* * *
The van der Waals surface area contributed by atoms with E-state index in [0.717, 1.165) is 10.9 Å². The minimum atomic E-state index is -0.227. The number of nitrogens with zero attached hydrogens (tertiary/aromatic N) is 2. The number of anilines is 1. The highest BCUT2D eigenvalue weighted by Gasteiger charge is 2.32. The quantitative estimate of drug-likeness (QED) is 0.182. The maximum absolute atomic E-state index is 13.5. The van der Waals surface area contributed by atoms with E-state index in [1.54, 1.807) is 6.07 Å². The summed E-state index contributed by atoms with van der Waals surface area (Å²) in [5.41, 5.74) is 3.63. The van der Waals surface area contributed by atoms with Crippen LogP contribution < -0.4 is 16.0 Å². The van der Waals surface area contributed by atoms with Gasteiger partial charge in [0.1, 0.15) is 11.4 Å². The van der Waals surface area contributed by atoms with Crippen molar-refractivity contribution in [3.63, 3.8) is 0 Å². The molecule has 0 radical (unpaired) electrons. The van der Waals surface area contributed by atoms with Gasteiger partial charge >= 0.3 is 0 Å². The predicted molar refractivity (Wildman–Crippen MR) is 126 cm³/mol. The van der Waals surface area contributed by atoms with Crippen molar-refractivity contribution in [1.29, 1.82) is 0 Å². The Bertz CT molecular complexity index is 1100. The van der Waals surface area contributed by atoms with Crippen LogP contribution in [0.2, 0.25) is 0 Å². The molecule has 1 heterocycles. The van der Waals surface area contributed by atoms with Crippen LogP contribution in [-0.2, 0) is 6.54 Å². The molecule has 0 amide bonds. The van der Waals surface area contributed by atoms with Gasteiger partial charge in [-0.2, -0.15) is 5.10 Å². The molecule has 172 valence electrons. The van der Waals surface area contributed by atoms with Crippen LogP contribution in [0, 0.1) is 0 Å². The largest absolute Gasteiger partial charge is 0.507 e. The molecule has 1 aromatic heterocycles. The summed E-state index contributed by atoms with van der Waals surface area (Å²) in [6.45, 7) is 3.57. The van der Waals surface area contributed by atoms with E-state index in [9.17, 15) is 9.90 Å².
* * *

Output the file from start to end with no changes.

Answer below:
The van der Waals surface area contributed by atoms with E-state index in [0.717, 1.165) is 10.9 Å². The minimum atomic E-state index is -0.227. The number of nitrogens with zero attached hydrogens (tertiary/aromatic N) is 2. The number of anilines is 1. The highest BCUT2D eigenvalue weighted by Gasteiger charge is 2.32. The quantitative estimate of drug-likeness (QED) is 0.182. The maximum absolute atomic E-state index is 13.5. The van der Waals surface area contributed by atoms with E-state index in [1.54, 1.807) is 6.07 Å². The summed E-state index contributed by atoms with van der Waals surface area (Å²) in [5.41, 5.74) is 3.63. The van der Waals surface area contributed by atoms with Crippen LogP contribution < -0.4 is 16.0 Å². The van der Waals surface area contributed by atoms with Gasteiger partial charge in [0.1, 0.15) is 11.4 Å². The van der Waals surface area contributed by atoms with Crippen molar-refractivity contribution in [3.63, 3.8) is 0 Å². The molecule has 0 radical (unpaired) electrons. The van der Waals surface area contributed by atoms with Gasteiger partial charge >= 0.3 is 0 Å². The predicted molar refractivity (Wildman–Crippen MR) is 126 cm³/mol. The van der Waals surface area contributed by atoms with Crippen molar-refractivity contribution in [1.29, 1.82) is 0 Å². The Bertz CT molecular complexity index is 1100. The van der Waals surface area contributed by atoms with Crippen LogP contribution in [0.2, 0.25) is 0 Å². The molecule has 1 heterocycles. The van der Waals surface area contributed by atoms with Crippen LogP contribution in [-0.2, 0) is 6.54 Å². The molecule has 0 amide bonds. The van der Waals surface area contributed by atoms with Gasteiger partial charge in [-0.2, -0.15) is 5.10 Å². The molecule has 172 valence electrons. The van der Waals surface area contributed by atoms with Crippen LogP contribution in [0, 0.1) is 0 Å². The largest absolute Gasteiger partial charge is 0.507 e. The molecule has 1 aromatic heterocycles. The summed E-state index contributed by atoms with van der Waals surface area (Å²) in [6.45, 7) is 3.57. The van der Waals surface area contributed by atoms with E-state index in [9.17, 15) is 9.90 Å².